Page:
As I have noted before, I never really know what I am going to do when I enter the draft room for the various leagues in which I play each year.
Of course, there are some basics I try to follow, such as making sure I have both a closer and a base stealer. I also try to cop at least one big bat, and one big pitcher, but for the most part I try to avoid spending more than $30 on any players, while also trying to keep from trolling for $1 bargain basement purchases as part of the end game.
Not that those buck fliers are a waste: they are just hard to peg, and harder to get production from.
What if? What ... if?
Basically, I look for balance on my roster, trying to nab as many everyday position players as I can to grace my hitting roster, and six dependable starters - at least going into the season - as I can, along with a couple of setup men to complement my closer. It is even better if I can grab a second closer at a reasonable price, but that is another story.
Going into this season's LABR and Tout auctions, I had targeted a number of players I thought would be good buys and productive, but the reality is until the auction really starts, and the players and dollars start flying around the room, I am unsure exactly who I will get let alone for how much.
Since the LABR auction occurs nearly a month before the Tout fete, that draft feels more speculative, but, this year, as I considered players I wanted, I did target the likes of Alex Gordon, Gordon Beckham, Justin Morneau, and a handful of performers whom I hoped would be undervalued and subsequently turn in improved seasons over 2010.
Still, when I was able to nab CC Sabathia for $26, and Jose Bautista for $29, I knew I had at least a solid core of players to build around.
As it turned out, I also got both Gordon and Beckham, along with Coco Crisp, Gio Gonzalez, A.J. Burnett, and closer Andrew Bailey. I also nabbed the disappointing and injured Morneau, but, despite that, my LABR team has been holding steady atop the AL LABR standings for the bulk of the season. And, though there is a lot of season still to play, the one thing I can say for this squad is they are both stable and consistent, meaning whether I win or not, I will likely be in the hunt from now on out.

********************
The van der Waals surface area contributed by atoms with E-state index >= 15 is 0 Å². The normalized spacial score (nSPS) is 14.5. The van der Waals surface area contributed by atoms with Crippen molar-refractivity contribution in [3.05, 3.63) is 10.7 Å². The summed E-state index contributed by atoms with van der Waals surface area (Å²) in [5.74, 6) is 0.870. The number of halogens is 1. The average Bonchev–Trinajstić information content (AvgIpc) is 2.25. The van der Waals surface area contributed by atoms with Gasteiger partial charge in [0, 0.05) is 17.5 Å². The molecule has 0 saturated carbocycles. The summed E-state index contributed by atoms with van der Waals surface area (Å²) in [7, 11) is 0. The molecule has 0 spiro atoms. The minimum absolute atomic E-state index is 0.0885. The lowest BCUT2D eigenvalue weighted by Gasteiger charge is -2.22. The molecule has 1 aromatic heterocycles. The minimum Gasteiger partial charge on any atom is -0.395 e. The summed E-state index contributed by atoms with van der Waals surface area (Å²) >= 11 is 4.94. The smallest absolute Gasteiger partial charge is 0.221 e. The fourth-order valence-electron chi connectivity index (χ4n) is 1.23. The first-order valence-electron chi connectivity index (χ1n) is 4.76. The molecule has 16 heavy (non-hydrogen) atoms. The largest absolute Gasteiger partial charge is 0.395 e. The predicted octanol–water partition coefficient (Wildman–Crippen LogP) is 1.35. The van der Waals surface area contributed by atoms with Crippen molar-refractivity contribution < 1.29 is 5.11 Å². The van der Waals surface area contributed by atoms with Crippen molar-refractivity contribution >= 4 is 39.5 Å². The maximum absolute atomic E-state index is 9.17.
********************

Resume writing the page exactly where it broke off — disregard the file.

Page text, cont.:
In AL Tout the story is a lot different, for though I still managed to get Crisp and Gordon and Burnett, along with Morneau, instead of Bautista, my big stick was Josh Hamilton, and instead of Sabathia for the $26 Matthew Berry paid, I spent the same $27 on the combination of Jake Peavy and Brian Matusz.
Needless to say, that should tell you all you need to know to determine that my Tout team is struggling while my LABR squad cruises.
Obviously taking Bautista in Tout over Hamilton would have made a big difference, but ultimately each cost the same, and I think Hamilton has a major hot streak in him we have yet to see in 2011.
But, how different would my place in the standings have been had I simply bid three more bucks on Paul Konerko instead of Morneau? Or, taken one of those end game chances on the Angels' Mark Trumbo?
Or, had I spent the $27 on Sabathia instead of the same on Peavy and Matusz, the former having been erratic, at best, and the latter being useless on all accounts?
It is funny how those two simple changes would make a 15 point or more swing in the standings and relative prospects for my Tout team.
Of course in this season of playing hunches on 2010 failures, had I spent the $19 on Chone Figgins in Tout on just about anyone short of Russell Branyan, who knows what place I would be in?
About Lawr Michaels, MastersBall.com
Lawr Michaels has been a player in the fantasy baseball industry since he began writing for John Benson in 1993. He has written for STATS, Inc, was the first fantasy columnist for CBS Sportsline, and has appeared in numerous journals and on websites. In 1996, he founded CREATiVESPORTS, a staple for serious fantasy players, which he merged into Mastersball in 2010.
Over the years, Lawr has participated in a wide variety of playing formats and won numerous titles, including AL Tout Wars crowns in 2001 and 2009. Along with his Mastersball duties, Lawr works for MLB.com as a statistician.
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